It may be two weeks since Halloween, but Australian reporter Caroline Marcus’s recent costume referencing the coronavirus, a pandemic that began in Wuhan, China, has continued to create a stir on social media.
The Sky News reporter, who has since made her Instagram account private, initially shared photos of her and husband Jake holding boxes with the sign ‘Wuhan bats’ and the Chinese Yuan/Renminbi and Japanese Yen symbol. Their young son was also featured in the images, dressed in a bat costume.
“Because what could seriously be more terrifying in 2020 than a couple of Wuhan street vendors hawking one very edible bat?” Marcus captioned the social media post, along with emojis of a bat and a soup dish.
Fellow media personalities Melissa Hoyer and Jacinta Tynan described the costumes in the comments section as “the best”.
On Wednesday, journalist Lavender Baj posted images of the “horrible” costumes, condemning Marcus for involving her son in the “racist” depiction.
Marcus didn’t immediately respond to HuffPost Australia’s request for comment.
Racism against Asian-Australians has increased during the COVID-19 crisis.
“Since the outbreak, Chinese people and people of Asian appearance around the world have experienced verbal abuse and physical assault,” Jieh-Yung Lo, inaugural director of the Australian National University Centre for Asian-Australian Leadership, told HuffPost Australia.
Last month, the ANU’s Centre for Social Research and Methods and the Centre for Asian-Australian Leadership released research findings examining the discrimination faced by Asian-Australians during the pandemic.
Based on data of 3,043 adult Australians, of which 334 identified as having Asian ancestry, the research found 84.5% of Asian-Australians reported at least one instance of discrimination between January and October 2020, compared with 82% in August 2019.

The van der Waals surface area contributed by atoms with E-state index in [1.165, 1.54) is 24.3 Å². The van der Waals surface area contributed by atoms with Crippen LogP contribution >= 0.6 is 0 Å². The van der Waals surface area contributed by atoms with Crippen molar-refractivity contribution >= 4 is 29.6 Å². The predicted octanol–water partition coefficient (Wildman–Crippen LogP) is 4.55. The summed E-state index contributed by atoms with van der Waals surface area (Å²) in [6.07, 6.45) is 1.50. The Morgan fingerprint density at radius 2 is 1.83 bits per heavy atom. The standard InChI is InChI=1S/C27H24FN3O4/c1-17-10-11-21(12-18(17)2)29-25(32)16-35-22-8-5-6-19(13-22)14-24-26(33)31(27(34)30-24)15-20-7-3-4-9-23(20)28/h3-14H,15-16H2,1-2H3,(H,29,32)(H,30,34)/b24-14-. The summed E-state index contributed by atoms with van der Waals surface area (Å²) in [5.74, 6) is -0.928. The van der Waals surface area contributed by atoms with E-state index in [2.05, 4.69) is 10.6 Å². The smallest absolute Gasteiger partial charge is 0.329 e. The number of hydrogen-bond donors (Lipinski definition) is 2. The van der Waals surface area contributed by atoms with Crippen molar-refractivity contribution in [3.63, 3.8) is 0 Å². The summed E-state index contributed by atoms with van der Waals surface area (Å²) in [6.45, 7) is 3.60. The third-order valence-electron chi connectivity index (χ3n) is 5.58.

Lo said “using geographical locations when naming illnesses stigmatises the people living there as well as those of similar appearances outside of that location,” and that he was “disappointed” to see Marcus feeding into this with her costume.
“Our research show Asian-Australians have been impacted by the pandemic more so than the rest of the Australian population. Stunts like this have the potential to increase discrimination levels and cause further harm to Asian-Australians’ economic, social and mental wellbeing and undermine our place and contribution to Australia,” he added.
“Media and public figures need to refrain from using images and language that fuel racism and xenophobia because if they don’t, it gives others an excuse to further legitimise hate and division – as we have seen in this instance with fellow media personalities Melissa Hoyer and Jacinta Tynan’s responses to the image”.
In February, a Sydney cafe apologised after it displayed an offensive sign that read, “The coronavirus won’t last long because it was made in China!!!”
A Melbourne nightclub also sparked backlash after advertising an event as a “Corona Chinese New Year Special”.
“Political leaders have a responsibility to not just stop the spread of COVID-19 in their countries but halt the rise of racism and xenophobia,” Lo said.
“By labelling COVID-19 as a ‘Chinese’ virus, President Trump is giving a license for further hate and division that we all know leads to further bigotry and xenophobia. He needs to realise the description he used reinforces a social stigma against people of Chinese origin that previously existed in countries like the US and Australia.”
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